Kaylin is an Idaho Falls mom whose son Spencer has speech, occupational and physical therapy at Connections. We asked her to share Spencer’s story:
I’m a mom of three beautiful boys and one of them is Special Needs. Spencer was diagnosed right after his 6th Birthday June 2016 with a genetic mutation called STXBP1. It is very rare and we were told Spencer is one of two with exact gene mutation that we know of in the world. We have found other families that also have a mutation on the same gene, but not the exact same as Spencer. There are less than 300 children diagnosed with a similar mutation in the world. But we have been able to connect with some of these families and it has truly blessed our lives to have some answers as to why Spencer is globally delayed and non-verbal.
This gene is linked to infantile epilepsy and we were told that most children with this gene don’t survive past the age of 2. We are proving them wrong as are so many other families worldwide. This gene was discovered in 2008 so it is still fairly new and they are diagnosing more and more children as genetic testing becomes faster and more available for families.
Spencer first started having seizures at 7 weeks old. We knew that Spencer had infantile epilepsy, but we were hoping he would outgrow it, especially when we went two years seizure free and no other test results ever came back positive.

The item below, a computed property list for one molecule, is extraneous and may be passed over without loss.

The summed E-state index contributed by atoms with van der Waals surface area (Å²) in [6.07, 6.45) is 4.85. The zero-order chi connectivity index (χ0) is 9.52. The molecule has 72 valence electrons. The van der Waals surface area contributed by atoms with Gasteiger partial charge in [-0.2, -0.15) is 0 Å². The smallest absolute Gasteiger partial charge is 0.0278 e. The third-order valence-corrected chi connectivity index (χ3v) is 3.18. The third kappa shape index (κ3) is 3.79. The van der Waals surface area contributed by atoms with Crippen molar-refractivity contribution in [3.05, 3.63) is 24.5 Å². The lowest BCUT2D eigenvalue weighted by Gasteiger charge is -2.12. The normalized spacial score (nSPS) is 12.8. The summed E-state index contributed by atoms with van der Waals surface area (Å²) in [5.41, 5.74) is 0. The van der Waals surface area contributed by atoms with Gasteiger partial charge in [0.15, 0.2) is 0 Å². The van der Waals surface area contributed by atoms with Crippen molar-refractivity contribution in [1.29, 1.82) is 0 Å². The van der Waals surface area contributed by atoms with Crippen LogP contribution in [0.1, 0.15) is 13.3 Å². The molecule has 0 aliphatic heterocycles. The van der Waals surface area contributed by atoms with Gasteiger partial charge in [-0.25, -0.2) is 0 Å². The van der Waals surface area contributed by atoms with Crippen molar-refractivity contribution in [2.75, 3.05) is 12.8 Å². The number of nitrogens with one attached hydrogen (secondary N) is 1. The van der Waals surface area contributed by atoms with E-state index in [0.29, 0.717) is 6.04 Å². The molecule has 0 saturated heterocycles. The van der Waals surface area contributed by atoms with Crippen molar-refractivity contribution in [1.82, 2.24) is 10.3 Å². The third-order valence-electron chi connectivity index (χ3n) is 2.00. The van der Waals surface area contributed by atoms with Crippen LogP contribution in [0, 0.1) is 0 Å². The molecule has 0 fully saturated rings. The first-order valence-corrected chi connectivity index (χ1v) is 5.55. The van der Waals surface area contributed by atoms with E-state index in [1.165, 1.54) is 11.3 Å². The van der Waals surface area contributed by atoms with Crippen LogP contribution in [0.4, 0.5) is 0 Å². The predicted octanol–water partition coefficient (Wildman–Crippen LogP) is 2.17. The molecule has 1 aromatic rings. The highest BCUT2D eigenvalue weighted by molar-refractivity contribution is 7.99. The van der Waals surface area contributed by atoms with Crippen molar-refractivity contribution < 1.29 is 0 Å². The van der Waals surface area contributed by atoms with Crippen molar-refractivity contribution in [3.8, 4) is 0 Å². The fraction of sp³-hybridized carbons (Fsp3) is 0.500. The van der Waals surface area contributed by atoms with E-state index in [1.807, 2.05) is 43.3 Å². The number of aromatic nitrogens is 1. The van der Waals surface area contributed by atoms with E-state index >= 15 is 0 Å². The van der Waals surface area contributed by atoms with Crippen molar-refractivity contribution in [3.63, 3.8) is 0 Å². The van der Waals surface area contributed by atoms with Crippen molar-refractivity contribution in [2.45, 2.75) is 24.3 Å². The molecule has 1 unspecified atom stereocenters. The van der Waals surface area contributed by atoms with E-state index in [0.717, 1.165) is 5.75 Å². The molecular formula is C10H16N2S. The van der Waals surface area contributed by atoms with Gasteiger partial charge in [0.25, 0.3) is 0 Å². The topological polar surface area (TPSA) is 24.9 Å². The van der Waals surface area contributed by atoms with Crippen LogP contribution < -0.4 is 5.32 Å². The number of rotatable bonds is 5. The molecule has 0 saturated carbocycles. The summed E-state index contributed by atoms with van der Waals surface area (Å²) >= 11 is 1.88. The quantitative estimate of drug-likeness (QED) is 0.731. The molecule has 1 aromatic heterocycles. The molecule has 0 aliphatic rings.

At age three, the seizures came back and for two years it was all trial and error with lots of doctors and more tests. In the beginning of 2016, the seizures were worse than ever and we were starting yet another seizure medication because of the increase of seizures. It was time to do tests again. I was spending all my spare time doing research on diseases and anything that might give us some sort of a clue on how to help Spencer. He was having anywhere from five and 40 seizures a month. They would make him lethargic and recovery was just as hard. It seemed as soon as he was recovered from one cluster we would have a week and then it would start all over again. We were being considered for surgeries for epilepsy to stop the seizures and our doctor decided it was time to do genetic testing. In June we got the call that he has STXBP1. The doctor told us not to even try to Google it as there isn’t really anything on it. He was right. I found one news article of a father who pushed his son in marathons and his son has STXBP1. That article said that he was one of 40 with the rare genetic mutation at that time. We were given one medical article on the gene and copy of his tests. That was all they had. Thankfully, through social media, I was able to connect with other families and their children. Through them we have formed our own support system and are able to see the other STX kids through videos and learn from each other as the medical world just doesn’t have it yet.
Spencer is the happiest kid ever! He rarely cries and just goes along with most things, but that is not to say he doesn’t have an opinion. He LOVES his apple juice, jumping on his trampoline, going on walks, and playing ball (rolling his yoga ball, dribbling balls on the tramp while jumping, and playing catch). He is often caught saying “Hey” and we love to hear his voice. He is continually working on fine motor skills and keeps showing progress. His latest love is the toy piggy bank and putting the money in the slot over and over. His persistence and will to keep trying is amazing. He is fighter and we love him.